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Continuing with my series of soft questions on teaching practice:

My university uses a system whereby all lectures (given via computer slides or hand-writing on a sort of overhead projector called a visualiser) can be recorded and placed online with zero effort by the lecturer. We just have to tick a box to make it happen.

The question is: for a large first-year Calculus unit (500+ students) taken mostly by students who are intending to major in Engineering, is it academically better for the students to HAVE online access to recorded lectures or to NOT HAVE online access to recorded lectures?

Our department debates this endlessly: the people in the "PRO recording" camp mention that many students have part-time jobs or lecture clashes or live very far from campus and this allows them to participate, while the people in the "ANTI recording" camp say that it encourages absenteeism and "putting off" the work until just before the exam when it is far too late.

So I guess the question is:

  • on average do recordings help more students than they hinder, or vice versa?

Again, all opinions welcomed, though those backed with documented research especially so.

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closed as not constructive by Henning Makholm, Srivatsan, Asaf Karagila, Grigory M, Alex B. Nov 5 '11 at 16:36

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Anything special about the fact that this is a Calculus course? Both the arguments you mention hold for all courses across disciplines... –  Srivatsan Nov 4 '11 at 2:12
This should not be a matter of opinion and debate. It's not too hard to do a controlled experiment to shed light on this question and perhaps even settle it. –  Hans Engler Nov 4 '11 at 2:16
For a very convincing set of arguments in favor of using video, see Salman Khan's ted talk at ted.com/talks/…. But you have to be as good as Salman Khan to pull this off. –  Hans Engler Nov 4 '11 at 2:18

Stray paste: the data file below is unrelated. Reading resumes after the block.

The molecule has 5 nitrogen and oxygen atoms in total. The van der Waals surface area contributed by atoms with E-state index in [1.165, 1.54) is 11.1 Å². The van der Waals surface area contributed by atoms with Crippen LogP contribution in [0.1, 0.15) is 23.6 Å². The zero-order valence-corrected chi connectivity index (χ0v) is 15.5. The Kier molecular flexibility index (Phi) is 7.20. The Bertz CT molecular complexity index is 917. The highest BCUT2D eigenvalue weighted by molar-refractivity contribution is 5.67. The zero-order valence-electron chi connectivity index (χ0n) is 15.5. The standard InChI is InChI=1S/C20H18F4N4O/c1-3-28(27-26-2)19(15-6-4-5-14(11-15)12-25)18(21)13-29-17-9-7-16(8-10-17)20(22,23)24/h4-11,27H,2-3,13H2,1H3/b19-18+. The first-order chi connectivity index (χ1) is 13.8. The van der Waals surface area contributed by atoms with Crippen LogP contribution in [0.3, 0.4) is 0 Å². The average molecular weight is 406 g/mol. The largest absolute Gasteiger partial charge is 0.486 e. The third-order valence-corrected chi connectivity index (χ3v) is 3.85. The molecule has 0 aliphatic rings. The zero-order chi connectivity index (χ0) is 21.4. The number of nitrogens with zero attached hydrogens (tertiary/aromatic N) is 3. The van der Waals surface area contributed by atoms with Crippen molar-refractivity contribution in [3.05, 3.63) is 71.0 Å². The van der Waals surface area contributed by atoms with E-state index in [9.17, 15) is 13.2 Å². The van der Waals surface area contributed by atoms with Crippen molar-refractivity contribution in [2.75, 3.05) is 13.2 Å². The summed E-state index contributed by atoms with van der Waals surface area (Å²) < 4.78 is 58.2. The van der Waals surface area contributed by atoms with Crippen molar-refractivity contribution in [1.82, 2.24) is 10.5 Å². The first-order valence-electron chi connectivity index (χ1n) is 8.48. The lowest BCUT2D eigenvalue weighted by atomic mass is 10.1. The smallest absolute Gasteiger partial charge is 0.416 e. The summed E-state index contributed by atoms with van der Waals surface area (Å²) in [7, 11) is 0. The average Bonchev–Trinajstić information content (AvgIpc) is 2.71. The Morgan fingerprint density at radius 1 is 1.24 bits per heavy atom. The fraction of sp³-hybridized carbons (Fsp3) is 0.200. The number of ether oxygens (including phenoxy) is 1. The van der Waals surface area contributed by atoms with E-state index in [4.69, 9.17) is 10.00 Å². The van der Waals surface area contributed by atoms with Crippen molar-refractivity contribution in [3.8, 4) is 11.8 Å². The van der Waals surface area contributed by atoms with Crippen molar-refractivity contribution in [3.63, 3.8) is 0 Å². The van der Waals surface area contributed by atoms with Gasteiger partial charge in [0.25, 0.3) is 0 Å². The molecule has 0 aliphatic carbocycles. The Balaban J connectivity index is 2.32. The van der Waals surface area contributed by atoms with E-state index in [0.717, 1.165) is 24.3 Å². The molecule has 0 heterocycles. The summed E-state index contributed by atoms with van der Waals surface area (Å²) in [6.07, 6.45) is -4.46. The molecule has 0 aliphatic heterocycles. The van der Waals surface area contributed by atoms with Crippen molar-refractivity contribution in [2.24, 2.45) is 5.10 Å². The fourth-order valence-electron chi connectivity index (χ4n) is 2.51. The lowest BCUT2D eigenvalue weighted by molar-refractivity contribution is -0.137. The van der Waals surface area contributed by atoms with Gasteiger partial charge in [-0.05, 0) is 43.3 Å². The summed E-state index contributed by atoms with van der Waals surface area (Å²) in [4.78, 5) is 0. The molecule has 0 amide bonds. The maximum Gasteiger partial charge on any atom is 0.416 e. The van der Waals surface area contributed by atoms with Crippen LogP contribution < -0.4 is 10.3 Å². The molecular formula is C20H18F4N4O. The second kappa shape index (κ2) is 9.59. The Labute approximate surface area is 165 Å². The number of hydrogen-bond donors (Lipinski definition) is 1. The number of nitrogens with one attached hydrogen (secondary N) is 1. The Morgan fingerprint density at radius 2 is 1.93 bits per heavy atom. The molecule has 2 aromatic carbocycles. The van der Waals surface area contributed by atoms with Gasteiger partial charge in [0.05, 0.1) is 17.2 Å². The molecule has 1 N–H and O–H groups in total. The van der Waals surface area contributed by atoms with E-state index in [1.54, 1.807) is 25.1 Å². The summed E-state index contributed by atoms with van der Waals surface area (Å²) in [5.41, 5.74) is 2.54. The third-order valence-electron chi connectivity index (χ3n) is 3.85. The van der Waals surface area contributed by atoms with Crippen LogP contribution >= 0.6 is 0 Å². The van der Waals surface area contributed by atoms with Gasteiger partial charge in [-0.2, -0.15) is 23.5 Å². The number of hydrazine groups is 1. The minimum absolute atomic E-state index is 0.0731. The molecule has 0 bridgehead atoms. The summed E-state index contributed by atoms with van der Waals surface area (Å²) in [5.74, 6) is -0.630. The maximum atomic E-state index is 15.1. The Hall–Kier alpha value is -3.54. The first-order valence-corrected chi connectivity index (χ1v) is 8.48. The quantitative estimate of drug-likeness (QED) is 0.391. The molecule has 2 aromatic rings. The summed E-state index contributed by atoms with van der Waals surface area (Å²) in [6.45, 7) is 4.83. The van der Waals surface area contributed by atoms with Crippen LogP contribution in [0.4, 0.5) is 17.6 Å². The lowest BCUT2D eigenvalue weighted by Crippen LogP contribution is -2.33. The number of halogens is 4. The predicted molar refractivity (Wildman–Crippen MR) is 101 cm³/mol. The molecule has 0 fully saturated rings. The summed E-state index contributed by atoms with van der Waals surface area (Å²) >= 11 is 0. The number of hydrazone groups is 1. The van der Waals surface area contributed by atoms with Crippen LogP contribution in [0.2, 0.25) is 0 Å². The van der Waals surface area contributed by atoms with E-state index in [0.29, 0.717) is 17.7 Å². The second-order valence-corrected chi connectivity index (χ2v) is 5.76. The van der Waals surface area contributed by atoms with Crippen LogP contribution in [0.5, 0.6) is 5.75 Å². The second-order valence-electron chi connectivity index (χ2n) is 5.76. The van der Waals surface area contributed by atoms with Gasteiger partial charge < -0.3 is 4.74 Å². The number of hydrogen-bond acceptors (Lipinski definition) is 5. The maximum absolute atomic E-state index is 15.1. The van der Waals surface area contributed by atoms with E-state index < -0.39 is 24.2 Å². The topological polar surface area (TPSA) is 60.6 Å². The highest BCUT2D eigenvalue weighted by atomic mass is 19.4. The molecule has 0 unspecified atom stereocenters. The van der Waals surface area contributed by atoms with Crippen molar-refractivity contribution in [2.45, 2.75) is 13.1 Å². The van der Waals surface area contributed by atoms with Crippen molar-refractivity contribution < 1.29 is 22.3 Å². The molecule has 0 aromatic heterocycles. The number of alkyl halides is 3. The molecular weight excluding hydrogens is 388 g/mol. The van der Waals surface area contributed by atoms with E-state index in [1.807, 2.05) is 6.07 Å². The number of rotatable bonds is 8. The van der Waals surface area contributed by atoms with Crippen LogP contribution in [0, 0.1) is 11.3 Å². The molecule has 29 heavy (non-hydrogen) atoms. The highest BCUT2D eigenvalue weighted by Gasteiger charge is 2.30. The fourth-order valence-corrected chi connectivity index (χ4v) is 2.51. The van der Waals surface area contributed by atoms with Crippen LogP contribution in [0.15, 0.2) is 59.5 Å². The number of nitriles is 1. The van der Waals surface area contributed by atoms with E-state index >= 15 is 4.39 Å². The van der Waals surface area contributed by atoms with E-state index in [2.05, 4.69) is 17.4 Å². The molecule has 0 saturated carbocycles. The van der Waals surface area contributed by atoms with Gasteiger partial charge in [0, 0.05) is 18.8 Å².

Personal observation suggests that having recorded lectures (or even just class notes) encourages absenteeism to some extent, and more so in large classes (such as the $500+$ students probably taught in a large lecture hall) than in smaller ones where the instructor can get to know all the students by name and face in a very short time. –  Dilip Sarwate Nov 4 '11 at 2:18
Dear Gordon, please try to not continue much more your series of soft questions... The topic of this site is math, and while your questions are certainly interesting, they quite not belong here. –  Mariano Suárez-Alvarez Nov 4 '11 at 12:00

6 Answers 6

I'm a university student, so I'll try to give the perspective from this side (we have this tool in a few of our classes).

First let me say I agree with tards that students should be treated as adults. The level of independence of university life suggests that students are quite capable of making important decisions for themselves, and how they treat academics is a significant part of it. Of course, you can take this how you like since it's a university student saying it.